FindingMay 02, 2019

Take-up and Targeting: Experimental Evidence from SNAP

Amy Finkelstein, Matthew J. Notowidigdo
Providing information increases take-up of SNAP benefits among Pennsylvania elderly, but information plus application assistance is even more successful.

To address the questions of how to better inform potential aid recipients of program benefits, and whether assistance programs are effective, the authors examined the impact of various interventions on the number and type of eligible elderly Pennsylvania individuals who enroll in SNAP, the only social safety net program that is virtually universally available to low-income households.

The authors randomly placed 60,000 individuals aged 60 and over in three equally sized groups: an information only treatment, an information plus assistance treatment, and a status quo control group, to find the following:

1. Information alone increases enrollment, while information plus assistance is even more successful, but at a higher per enrollee cost. The information only group applied at a rate of 11 percentage points (at $20 per enrollee), with the information plus assistance treatment at 18 percentage points ($60), while the status quo control group was at just 6 percentage points. 

2. Information decreases targeting. Marginal applicants and enrollees from either intervention are less needy than the average enrollees in the control group. The average monthly SNAP benefit (which declines with net income) is 20% to 30% lower among enrollees in either intervention arm relative to enrollees in the control group. Additionally, relative to the control group, applicants and enrollees in either intervention group are in better health, more likely white, and more likely have English as their primary language. Importantly, the 70 percent of individuals who did not respond to the interventions and remained largely unenrolled were likely more needy, suggesting the necessity for new and differently targeted interventions.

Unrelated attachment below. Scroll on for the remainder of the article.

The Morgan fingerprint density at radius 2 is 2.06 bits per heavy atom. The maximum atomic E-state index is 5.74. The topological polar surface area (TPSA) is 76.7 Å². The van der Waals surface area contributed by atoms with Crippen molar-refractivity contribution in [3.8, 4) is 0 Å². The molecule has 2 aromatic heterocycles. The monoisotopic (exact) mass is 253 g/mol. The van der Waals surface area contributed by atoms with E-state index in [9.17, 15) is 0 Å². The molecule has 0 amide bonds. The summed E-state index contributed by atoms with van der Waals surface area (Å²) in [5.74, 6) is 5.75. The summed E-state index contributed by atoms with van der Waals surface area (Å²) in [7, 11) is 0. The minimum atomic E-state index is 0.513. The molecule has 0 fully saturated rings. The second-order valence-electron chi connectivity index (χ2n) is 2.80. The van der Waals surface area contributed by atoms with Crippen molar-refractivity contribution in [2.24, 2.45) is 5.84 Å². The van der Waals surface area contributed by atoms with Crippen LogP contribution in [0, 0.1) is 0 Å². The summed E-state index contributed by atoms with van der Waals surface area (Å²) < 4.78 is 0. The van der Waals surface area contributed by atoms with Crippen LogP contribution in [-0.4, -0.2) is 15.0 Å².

For policymakers, the main lesson is simple yet profound: information matters. Individuals’ willingness to apply for benefit programs depends in large part on whether they have accurate beliefs about expected benefits; also, different types of people may have varying sets of misperceptions. Getting information to possible recipients increases program take-up significantly, but information plus assistance with applications is even more effective. While these results are reflective of intervention programs for SNAP recipients among elderly Pennsylvania, they likely hold for other programs and among other possible recipients throughout the country.